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Arcitc Yearbook 2012
control of populations within: territorial boundaries fail to represent the power of non-state actors
(Agnew, 2009; Shadian, 2010) and misrepresent the power wielded by many nominally sovereign but
effectively impotent governments (Agnew, 2009). Moreover, the fact that oceans cover over 70% of
the globe undermines the simple fiction that we live in a completely territorialized world. The
provisions of the United Nations Convention on the Law of the Sea (UNCLOS) have led to much
of the world’s oceans falling within some sphere of state control, whether by establishing territorial
waters (up to 12 nautical miles offshore) or exclusive economic zones (EEZ, up to 200 nautical miles
offshore). The latter limits are not immutable: Article 76 allows a state to claim economic exclusivity
over sea floor extending beyond the 200 nautical-mile limit if it can scientifically prove that the sea
floor is a geological extension of its continental shelf. Nowhere are the implications of this
stipulation more salient than in the Arctic.
Far from being a space entirely within “sovereignty’s orbit,” the Arctic is a place that defies the
comfortable association of sovereignty with territory.
Unlike Antarctica, a continent surrounded by
an ocean, the Arctic is an ocean surrounded by continents, to which five countries - Russia, Norway,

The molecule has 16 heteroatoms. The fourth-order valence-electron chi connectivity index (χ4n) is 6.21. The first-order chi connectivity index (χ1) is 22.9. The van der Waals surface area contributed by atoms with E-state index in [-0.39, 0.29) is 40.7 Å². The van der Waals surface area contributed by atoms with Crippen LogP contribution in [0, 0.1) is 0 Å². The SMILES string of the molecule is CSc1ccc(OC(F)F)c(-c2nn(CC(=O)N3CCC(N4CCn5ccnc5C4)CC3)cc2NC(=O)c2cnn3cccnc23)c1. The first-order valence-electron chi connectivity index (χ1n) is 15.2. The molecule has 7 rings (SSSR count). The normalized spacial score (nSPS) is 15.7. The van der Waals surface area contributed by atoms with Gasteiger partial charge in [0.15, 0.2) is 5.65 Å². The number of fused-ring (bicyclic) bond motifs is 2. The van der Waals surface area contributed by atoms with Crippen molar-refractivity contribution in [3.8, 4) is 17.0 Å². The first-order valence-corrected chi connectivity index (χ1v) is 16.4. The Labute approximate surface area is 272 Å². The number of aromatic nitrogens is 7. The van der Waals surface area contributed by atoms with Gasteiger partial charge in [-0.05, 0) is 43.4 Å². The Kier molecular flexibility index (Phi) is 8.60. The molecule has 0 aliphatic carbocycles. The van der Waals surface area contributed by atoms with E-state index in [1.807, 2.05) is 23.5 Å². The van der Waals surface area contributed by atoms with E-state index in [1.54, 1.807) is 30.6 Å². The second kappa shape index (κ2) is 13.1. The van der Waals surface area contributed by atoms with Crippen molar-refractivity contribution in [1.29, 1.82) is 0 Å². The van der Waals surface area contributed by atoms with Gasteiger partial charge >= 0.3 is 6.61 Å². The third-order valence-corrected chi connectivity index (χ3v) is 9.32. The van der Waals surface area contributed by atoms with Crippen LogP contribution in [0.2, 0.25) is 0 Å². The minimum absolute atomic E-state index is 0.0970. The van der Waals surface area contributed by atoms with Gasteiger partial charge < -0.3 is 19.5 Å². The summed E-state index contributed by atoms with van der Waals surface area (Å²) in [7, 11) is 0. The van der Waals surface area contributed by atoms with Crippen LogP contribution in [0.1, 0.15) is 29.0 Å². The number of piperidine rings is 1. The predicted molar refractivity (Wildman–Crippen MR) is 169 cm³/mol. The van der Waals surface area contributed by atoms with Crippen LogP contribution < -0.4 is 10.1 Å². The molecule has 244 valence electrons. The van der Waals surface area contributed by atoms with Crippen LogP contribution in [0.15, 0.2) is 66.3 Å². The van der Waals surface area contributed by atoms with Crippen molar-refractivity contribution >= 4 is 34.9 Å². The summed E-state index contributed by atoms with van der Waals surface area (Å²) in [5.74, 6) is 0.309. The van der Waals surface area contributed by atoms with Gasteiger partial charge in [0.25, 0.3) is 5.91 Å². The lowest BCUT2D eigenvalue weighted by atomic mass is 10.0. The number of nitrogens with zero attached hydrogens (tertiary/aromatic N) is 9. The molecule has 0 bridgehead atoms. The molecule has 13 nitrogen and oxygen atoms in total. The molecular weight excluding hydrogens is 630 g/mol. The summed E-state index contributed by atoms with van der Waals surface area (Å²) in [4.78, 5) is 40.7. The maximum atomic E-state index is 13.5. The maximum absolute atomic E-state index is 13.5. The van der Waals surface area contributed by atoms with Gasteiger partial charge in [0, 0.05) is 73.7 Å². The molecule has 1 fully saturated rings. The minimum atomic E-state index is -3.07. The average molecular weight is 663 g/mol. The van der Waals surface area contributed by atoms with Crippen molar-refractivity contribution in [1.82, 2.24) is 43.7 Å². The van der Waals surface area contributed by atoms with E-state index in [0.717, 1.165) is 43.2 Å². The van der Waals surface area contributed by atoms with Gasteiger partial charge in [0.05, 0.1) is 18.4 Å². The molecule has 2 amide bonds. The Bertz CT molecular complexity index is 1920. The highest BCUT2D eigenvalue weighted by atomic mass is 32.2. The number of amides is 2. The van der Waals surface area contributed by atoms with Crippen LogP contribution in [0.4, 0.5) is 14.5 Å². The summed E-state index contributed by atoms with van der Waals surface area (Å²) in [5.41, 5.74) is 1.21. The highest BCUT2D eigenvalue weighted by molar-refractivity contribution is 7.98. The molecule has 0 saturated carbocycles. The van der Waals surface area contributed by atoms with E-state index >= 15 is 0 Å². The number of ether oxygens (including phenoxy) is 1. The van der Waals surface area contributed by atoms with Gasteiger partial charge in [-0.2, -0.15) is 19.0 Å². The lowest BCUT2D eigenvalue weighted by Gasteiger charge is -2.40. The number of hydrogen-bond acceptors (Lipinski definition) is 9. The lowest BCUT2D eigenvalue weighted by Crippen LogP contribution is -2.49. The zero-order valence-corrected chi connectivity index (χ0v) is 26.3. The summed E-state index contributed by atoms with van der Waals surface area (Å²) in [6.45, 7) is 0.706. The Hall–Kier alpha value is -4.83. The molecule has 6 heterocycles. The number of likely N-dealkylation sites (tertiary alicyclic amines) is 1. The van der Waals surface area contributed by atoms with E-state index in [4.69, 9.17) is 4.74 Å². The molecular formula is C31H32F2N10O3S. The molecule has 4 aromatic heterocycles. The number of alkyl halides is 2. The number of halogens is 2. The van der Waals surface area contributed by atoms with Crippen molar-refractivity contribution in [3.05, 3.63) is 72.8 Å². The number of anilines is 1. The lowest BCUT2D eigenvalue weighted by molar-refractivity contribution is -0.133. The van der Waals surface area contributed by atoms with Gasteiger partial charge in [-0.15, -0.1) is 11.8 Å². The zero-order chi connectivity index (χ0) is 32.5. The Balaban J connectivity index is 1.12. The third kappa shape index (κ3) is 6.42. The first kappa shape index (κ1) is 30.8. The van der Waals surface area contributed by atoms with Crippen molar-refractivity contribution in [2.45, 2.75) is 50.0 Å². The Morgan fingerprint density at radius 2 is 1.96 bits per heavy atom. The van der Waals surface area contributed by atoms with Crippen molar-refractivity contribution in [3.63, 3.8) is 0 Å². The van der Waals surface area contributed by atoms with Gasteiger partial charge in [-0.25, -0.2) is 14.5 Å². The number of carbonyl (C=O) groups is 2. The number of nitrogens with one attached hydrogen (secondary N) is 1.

Greenland (Denmark), Canada, and the United States - have direct access. Because the region is
relatively small (approximately 6% of earth’s surface), and because it has unusually broad continental
shelves, a large proportion of the Arctic Ocean is “at risk” of being claimed (Dodds, 2010; Smith,
2010). Article 76 was not written exclusively in relation to the Arctic—it was intended to settle ocean
claims worldwide—and until recently, debates of Arctic seabed sovereignty have been largely
confined to the academic realm. However, recent sea ice recession driven by climate change has led
to a wave of new maritime sovereignty claims by Arctic littoral states, as well as military activities
intended to reinforce sovereignty over existing territory.
There are obvious economic reasons for these claims: receding sea ice means increased access to
potentially immense petroleum reserves for those states whose EEZs overlap with oil and natural gas
fields. A widely-cited assessment by the U.S. Geological Survey estimated that the Arctic contains
approximately 30% of the world’s undiscovered natural gas and 13% of its undiscovered oil, most of
which is offshore and in less than 500 meters of water (Gautier et al., 2009; Bird et al., 2008). In the
Russian Arctic alone, the total value of proven and potential petroleum reserves is estimated at $15
trillion US (Solozobov, 2009). Climate models project increased year-round maritime access by
midcentury within the EEZs of the five littoral states, particularly in Canada, Greenland, Russia, and
the U.S., using ice-strengthened vessels (Stephenson et al., 2011).